TWO: [EDITED] Based on that general thought of the design community having the potential to cause some of the problems, I’d like to talk about how designers can work. As far as professionals go, I’ve seen two main groups of designers, and those that fall in-between. I’ll just call it out right now—I’m totally an in-betweener. Not to be confused with this, but yeah. Designer type one: realizes the potential the moodboard, and that great design exists. Has a great eye for details and can make things happen when it comes to visual aesthetics. Talks to a client, sees their vision, and goes out into the world or the interwebs and finds inspirations that work well to solve the design problems at hand. From here, this designer takes bits and parts from these different inspirations to create a unique solution. What can happen with this way of design is that the inspirations can come together in a patchwork-like way where the concept behind how the design came together can be a little fuzzy. I don’t want to devalue this way of working, as it has the potential to create some pretty beautiful work, but often-times the work does not have the conceptual validity to back it up. It has the potential to become decorative design. We all need a little of this in our lives sometimes though, and that’s why I still think this practice is valid. The second type of designer can see these different inspirations as catalysts for thought and concept. When looking at a piece of art, they see the principles behind that, and work at finding out the essence of how that came about so that they too can use these same kind of principles to help inform the thought process behind the work they’re creating—not just visually informing the end design. I think this is where the real beauty in creative thinking comes through, when you can get a deeper understanding of how the design and art principles work. Then you sit down, marinate on these concepts, and they come through to eventually inform the way you look at a new problem in design. This is hard, and it takes years upon years to understand how to start really using these inspirations and life experiences in your work as a creative. When talking with my thesis chair the other day, he mentioned that the ways in which designers work is so different from the ways artists work because designers usually work in project bubbles. They work on one project, and they keep it in a bubble. While some of the skills can translate to the next project, the conceptual process and practice usually doesn’t. What an artist does is to build upon the practices they create—each project can inform the next and the process grows. I think this is the core of what I’m trying to get at in my thesis. While I love the power of blogging and pinterest and all of the self-curative media that is available, I think too often as creatives we don’t work hard enough to take what we have learned and what we experience to turn it into something new and to let our processes that we learn from all of these experiences grow on each other. Rather than taking bits and pieces of imitated aesthetics and concepts, why not use these to build up and inform the way you actually go about processing your next creative concept?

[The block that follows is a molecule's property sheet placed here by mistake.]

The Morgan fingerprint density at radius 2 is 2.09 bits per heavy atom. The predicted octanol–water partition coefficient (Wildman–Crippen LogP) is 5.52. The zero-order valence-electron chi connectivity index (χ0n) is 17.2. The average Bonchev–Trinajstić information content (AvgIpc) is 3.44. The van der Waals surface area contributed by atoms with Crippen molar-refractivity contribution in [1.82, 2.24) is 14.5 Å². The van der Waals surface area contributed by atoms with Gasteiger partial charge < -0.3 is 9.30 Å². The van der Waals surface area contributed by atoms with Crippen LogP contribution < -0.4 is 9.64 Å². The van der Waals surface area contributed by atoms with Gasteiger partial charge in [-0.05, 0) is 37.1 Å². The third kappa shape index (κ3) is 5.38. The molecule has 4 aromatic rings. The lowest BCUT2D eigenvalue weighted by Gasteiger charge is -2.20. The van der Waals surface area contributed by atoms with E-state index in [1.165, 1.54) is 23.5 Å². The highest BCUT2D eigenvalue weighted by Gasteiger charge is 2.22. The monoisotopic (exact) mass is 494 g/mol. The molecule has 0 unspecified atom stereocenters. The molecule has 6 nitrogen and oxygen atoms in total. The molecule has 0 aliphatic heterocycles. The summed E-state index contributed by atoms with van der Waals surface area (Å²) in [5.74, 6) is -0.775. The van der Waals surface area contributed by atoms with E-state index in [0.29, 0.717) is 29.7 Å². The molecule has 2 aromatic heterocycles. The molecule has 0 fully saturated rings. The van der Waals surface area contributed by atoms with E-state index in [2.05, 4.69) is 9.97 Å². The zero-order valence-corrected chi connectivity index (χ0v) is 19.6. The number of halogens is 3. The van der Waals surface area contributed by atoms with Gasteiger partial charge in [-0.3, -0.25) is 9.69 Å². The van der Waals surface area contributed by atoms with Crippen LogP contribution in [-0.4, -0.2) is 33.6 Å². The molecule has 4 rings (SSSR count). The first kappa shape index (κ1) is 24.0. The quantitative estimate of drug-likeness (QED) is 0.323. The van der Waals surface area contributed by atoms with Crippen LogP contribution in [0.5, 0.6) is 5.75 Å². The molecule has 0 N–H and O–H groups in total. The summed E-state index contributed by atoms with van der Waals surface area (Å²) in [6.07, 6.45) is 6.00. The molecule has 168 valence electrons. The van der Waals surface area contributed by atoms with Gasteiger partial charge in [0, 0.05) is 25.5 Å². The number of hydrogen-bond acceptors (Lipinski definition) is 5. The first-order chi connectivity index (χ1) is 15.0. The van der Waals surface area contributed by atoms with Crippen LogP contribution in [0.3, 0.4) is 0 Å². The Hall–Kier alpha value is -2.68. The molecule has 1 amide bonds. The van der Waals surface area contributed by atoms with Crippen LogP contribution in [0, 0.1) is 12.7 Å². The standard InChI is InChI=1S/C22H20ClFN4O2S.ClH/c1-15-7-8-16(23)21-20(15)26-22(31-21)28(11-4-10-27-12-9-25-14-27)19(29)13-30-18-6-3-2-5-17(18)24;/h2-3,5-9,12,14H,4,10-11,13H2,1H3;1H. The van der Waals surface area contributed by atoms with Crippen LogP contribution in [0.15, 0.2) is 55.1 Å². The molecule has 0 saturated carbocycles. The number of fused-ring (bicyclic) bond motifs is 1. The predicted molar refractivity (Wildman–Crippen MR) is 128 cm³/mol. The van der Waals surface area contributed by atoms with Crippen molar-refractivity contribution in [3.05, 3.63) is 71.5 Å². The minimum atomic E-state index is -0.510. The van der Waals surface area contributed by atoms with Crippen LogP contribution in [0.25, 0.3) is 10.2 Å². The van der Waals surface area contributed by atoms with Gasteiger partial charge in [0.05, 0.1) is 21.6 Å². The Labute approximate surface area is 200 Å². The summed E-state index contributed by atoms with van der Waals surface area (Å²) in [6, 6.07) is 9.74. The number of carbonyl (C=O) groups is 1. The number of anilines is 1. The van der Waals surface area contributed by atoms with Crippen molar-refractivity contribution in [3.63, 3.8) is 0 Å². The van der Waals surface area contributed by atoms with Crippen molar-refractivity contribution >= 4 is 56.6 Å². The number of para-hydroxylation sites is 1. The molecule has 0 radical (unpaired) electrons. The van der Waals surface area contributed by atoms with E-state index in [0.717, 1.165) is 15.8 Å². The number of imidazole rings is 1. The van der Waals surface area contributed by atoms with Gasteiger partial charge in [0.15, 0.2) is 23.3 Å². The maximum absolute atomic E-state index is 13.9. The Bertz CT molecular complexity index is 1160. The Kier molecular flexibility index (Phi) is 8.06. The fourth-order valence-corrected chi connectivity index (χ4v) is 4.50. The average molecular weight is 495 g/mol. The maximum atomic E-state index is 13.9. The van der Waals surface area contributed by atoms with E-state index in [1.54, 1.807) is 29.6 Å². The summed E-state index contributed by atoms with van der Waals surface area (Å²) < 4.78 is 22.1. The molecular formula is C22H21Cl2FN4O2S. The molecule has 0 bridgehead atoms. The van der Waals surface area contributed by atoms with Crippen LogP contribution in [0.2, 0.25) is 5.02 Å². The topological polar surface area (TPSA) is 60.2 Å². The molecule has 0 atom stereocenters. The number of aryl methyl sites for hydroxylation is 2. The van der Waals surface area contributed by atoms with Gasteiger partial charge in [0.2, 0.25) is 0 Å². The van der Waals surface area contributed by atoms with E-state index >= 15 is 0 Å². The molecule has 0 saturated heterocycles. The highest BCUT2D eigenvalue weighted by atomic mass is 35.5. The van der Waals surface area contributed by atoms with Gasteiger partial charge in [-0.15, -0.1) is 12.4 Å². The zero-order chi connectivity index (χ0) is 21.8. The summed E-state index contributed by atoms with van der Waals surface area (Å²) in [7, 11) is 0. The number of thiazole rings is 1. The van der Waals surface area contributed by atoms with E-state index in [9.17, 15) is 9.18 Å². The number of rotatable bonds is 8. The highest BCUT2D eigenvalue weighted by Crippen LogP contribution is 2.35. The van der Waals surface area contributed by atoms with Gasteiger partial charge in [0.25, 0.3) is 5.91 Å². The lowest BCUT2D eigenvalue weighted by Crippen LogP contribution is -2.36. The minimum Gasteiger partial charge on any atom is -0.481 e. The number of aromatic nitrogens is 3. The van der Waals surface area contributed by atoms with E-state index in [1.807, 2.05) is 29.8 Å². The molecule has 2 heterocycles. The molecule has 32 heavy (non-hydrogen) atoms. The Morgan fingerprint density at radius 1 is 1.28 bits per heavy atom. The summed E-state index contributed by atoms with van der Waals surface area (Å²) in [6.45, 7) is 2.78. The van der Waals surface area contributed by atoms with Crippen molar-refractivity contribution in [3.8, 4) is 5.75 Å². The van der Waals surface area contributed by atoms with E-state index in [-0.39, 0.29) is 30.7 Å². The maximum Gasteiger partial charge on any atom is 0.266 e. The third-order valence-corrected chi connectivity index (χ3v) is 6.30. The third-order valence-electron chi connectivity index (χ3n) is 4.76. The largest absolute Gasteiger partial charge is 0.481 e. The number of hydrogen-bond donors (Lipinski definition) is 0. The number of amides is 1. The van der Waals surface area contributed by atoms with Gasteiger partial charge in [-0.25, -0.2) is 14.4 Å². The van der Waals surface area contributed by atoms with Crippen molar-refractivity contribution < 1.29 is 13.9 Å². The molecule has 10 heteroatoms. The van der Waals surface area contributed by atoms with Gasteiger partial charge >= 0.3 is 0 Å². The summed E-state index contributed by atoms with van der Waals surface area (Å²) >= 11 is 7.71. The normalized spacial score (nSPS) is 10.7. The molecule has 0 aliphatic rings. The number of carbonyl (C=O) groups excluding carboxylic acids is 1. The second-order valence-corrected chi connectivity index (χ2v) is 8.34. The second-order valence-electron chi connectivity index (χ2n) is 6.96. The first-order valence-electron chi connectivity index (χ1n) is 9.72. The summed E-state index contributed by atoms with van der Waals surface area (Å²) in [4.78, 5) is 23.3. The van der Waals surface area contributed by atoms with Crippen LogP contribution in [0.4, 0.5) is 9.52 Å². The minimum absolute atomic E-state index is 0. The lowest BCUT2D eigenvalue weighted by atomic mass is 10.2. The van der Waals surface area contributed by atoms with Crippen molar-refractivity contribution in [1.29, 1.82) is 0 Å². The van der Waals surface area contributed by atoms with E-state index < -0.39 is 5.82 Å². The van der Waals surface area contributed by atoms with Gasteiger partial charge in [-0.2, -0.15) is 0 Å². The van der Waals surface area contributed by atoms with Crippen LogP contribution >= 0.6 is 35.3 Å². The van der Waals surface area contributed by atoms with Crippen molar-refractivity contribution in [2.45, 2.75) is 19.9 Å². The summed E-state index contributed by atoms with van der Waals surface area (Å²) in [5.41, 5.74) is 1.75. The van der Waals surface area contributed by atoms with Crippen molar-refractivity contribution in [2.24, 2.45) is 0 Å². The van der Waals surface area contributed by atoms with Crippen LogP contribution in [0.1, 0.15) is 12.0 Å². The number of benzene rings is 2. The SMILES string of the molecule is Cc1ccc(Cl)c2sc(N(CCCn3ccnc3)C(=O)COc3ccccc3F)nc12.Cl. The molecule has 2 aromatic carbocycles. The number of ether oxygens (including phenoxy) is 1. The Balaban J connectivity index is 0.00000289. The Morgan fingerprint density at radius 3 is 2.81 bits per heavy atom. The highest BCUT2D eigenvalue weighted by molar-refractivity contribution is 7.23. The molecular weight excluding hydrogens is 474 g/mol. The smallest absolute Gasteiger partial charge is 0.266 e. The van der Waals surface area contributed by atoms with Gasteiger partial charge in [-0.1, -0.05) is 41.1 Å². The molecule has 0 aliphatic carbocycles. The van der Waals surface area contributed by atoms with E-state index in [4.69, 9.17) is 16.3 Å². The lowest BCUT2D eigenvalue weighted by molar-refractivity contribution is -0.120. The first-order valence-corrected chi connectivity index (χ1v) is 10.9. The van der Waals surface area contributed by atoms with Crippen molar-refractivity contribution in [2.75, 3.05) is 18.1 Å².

So, there you have it. My designerly rant for the week. Do you think there is any validity in this? Do you see this happening at all in your own work or in others? Again, I would love your thoughts—I think what’s so important about the media of blogging is that I can come here, write up my thoughts like this, and I can actually have conversations with the world about it. That’s pretty cool friends!
I hope you’ve had an excellent week.